I'll go with an Equivalence Principle argument. For a model system, consider a test particle in a highly elliptical orbit around a neutron star; the particle will pass through regions of greatly different field strength.
But it feels no force as it "falls" around the star. Per the Equivalence Principle, at each point there is a locally inertial coordinate system (the freely falling frame) in which the laws of motion are the same as for special relativity, with no gravity (and hence no force).
Update: I want to poke at a couple things:
1) Your intuition that there is no perception of acceleration while falling in a locally constant gravitational field is actually your internalization of the Equivalence Principle, which implies that, in a gravitational field, all matter falls with the same acceleration. Since Galileo, people have been testing this proposition on various substances, and have never detected a difference (once other effects, such as air resistance, have been accounted for).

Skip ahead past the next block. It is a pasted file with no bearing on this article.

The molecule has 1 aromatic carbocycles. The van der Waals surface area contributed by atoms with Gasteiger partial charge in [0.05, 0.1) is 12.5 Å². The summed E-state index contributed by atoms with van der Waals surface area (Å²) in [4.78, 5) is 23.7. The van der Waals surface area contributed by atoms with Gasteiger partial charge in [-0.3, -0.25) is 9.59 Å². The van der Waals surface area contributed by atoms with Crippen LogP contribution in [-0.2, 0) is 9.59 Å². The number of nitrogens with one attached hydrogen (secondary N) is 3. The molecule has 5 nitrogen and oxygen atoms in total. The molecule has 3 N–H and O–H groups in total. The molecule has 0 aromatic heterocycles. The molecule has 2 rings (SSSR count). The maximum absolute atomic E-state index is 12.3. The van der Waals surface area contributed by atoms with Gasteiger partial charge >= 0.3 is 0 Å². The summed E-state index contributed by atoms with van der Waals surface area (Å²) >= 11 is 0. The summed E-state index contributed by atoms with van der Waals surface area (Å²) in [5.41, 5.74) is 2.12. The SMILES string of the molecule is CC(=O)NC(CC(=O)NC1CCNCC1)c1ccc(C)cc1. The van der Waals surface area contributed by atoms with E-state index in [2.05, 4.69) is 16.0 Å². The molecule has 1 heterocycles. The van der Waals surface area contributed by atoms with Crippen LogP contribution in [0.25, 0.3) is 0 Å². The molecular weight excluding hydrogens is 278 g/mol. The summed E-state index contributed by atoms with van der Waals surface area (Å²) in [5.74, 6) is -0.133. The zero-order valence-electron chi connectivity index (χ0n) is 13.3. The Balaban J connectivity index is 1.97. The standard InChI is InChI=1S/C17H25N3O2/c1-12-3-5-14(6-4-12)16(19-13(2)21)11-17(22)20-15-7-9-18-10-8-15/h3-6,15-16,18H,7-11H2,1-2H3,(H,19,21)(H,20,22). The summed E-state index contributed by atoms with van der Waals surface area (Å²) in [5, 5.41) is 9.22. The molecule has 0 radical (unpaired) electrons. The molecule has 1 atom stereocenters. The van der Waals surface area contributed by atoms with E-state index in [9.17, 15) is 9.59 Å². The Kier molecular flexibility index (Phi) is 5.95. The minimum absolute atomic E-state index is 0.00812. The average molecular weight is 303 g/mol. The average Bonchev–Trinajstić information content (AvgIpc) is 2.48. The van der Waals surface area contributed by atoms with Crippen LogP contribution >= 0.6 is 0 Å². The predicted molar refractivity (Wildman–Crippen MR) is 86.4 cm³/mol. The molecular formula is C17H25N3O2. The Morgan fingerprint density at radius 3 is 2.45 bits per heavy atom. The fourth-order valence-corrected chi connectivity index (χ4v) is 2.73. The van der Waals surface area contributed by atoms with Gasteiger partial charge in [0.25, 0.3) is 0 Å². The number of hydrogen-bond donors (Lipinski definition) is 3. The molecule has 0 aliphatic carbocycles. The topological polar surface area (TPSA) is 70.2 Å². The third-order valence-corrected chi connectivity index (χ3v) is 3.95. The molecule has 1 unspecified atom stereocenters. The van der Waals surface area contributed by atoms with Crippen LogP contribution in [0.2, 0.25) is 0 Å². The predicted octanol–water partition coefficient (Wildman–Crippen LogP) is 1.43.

Instead of a "test particle" in my model system, suppose I substituted a block of crystalline copper, assumed small enough that tidal forces are undetectable. Crystalline copper comprises a matrix of ion cores immersed in a sea of conduction electrons. If electrons fell at a different rate than the nucleons of the ion cores, the conduction electrons would get pushed to one side of the block, and a voltage difference across the block would be created. That doesn't happen (to the best of our knowledge).
2) Similarly, arguing that acceleration cannot be perceived because there's nothing to compare with is only valid because of the Equivalence Principle. If different components of our bodies accelerated differently, there would in fact be differences to compare, and you could (at least in principle) perceive them as differential stresses.